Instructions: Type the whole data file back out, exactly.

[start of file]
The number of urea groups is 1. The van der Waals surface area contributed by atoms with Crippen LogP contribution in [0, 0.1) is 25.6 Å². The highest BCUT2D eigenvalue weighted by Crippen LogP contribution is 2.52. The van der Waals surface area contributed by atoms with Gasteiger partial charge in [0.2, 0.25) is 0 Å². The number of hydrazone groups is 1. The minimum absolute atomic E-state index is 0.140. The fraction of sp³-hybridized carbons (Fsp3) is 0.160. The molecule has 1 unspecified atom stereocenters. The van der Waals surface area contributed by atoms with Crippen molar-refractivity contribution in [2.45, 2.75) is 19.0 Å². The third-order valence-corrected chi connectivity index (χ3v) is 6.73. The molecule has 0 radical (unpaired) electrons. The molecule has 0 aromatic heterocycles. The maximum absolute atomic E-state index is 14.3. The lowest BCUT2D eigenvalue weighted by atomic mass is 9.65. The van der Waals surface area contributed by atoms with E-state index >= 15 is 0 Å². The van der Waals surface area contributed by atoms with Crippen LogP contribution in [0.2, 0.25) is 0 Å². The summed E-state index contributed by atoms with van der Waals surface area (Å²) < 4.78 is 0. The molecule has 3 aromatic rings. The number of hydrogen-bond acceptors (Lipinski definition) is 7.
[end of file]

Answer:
The number of urea groups is 1. The van der Waals surface area contributed by atoms with Crippen LogP contribution in [0, 0.1) is 25.6 Å². The highest BCUT2D eigenvalue weighted by Crippen LogP contribution is 2.52. The van der Waals surface area contributed by atoms with Gasteiger partial charge in [0.2, 0.25) is 0 Å². The number of hydrazone groups is 1. The minimum absolute atomic E-state index is 0.140. The fraction of sp³-hybridized carbons (Fsp3) is 0.160. The molecule has 1 unspecified atom stereocenters. The van der Waals surface area contributed by atoms with Crippen molar-refractivity contribution in [2.45, 2.75) is 19.0 Å². The third-order valence-corrected chi connectivity index (χ3v) is 6.73. The molecule has 0 radical (unpaired) electrons. The molecule has 0 aromatic heterocycles. The maximum absolute atomic E-state index is 14.3. The lowest BCUT2D eigenvalue weighted by atomic mass is 9.65. The van der Waals surface area contributed by atoms with E-state index >= 15 is 0 Å². The van der Waals surface area contributed by atoms with Crippen LogP contribution in [0.2, 0.25) is 0 Å². The summed E-state index contributed by atoms with van der Waals surface area (Å²) < 4.78 is 0. The molecule has 3 aromatic rings. The number of hydrogen-bond acceptors (Lipinski definition) is 7.